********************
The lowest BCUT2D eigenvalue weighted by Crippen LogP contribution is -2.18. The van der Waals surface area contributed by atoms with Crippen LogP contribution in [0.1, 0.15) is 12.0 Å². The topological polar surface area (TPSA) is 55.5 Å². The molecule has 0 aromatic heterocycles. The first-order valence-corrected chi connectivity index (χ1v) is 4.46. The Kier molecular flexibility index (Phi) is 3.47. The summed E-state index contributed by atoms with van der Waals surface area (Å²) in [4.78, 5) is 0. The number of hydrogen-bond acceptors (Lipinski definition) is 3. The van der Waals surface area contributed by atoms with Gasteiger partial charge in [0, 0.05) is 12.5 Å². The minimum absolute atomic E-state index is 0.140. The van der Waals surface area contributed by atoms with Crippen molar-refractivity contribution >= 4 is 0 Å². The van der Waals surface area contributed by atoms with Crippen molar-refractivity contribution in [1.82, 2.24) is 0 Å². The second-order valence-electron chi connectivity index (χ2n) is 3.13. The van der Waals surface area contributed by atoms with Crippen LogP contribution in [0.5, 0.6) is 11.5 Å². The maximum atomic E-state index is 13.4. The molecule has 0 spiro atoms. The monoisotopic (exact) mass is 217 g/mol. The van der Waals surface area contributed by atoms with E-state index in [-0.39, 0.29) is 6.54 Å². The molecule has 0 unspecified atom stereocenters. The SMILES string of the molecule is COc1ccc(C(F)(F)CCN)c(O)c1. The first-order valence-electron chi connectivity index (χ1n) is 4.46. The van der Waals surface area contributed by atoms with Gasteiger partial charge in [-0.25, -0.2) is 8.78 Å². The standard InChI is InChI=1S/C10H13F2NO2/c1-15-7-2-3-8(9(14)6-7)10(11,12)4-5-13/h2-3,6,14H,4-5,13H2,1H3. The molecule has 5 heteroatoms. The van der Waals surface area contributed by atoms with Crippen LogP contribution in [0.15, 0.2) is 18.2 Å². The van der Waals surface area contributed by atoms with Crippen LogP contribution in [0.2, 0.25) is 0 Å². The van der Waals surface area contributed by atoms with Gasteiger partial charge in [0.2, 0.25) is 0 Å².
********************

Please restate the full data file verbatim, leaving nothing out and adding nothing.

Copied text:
The lowest BCUT2D eigenvalue weighted by Crippen LogP contribution is -2.18. The van der Waals surface area contributed by atoms with Crippen LogP contribution in [0.1, 0.15) is 12.0 Å². The topological polar surface area (TPSA) is 55.5 Å². The molecule has 0 aromatic heterocycles. The first-order valence-corrected chi connectivity index (χ1v) is 4.46. The Kier molecular flexibility index (Phi) is 3.47. The summed E-state index contributed by atoms with van der Waals surface area (Å²) in [4.78, 5) is 0. The number of hydrogen-bond acceptors (Lipinski definition) is 3. The van der Waals surface area contributed by atoms with Gasteiger partial charge in [0, 0.05) is 12.5 Å². The minimum absolute atomic E-state index is 0.140. The van der Waals surface area contributed by atoms with Crippen molar-refractivity contribution >= 4 is 0 Å². The van der Waals surface area contributed by atoms with Crippen molar-refractivity contribution in [1.82, 2.24) is 0 Å². The second-order valence-electron chi connectivity index (χ2n) is 3.13. The van der Waals surface area contributed by atoms with Crippen LogP contribution in [0.5, 0.6) is 11.5 Å². The maximum atomic E-state index is 13.4. The molecule has 0 spiro atoms. The monoisotopic (exact) mass is 217 g/mol. The van der Waals surface area contributed by atoms with E-state index in [-0.39, 0.29) is 6.54 Å². The molecule has 0 unspecified atom stereocenters. The SMILES string of the molecule is COc1ccc(C(F)(F)CCN)c(O)c1. The first-order valence-electron chi connectivity index (χ1n) is 4.46. The van der Waals surface area contributed by atoms with Gasteiger partial charge in [-0.25, -0.2) is 8.78 Å². The standard InChI is InChI=1S/C10H13F2NO2/c1-15-7-2-3-8(9(14)6-7)10(11,12)4-5-13/h2-3,6,14H,4-5,13H2,1H3. The molecule has 5 heteroatoms. The van der Waals surface area contributed by atoms with Crippen LogP contribution in [0.15, 0.2) is 18.2 Å². The van der Waals surface area contributed by atoms with Crippen LogP contribution in [0.2, 0.25) is 0 Å². The van der Waals surface area contributed by atoms with Gasteiger partial charge in [0.2, 0.25) is 0 Å².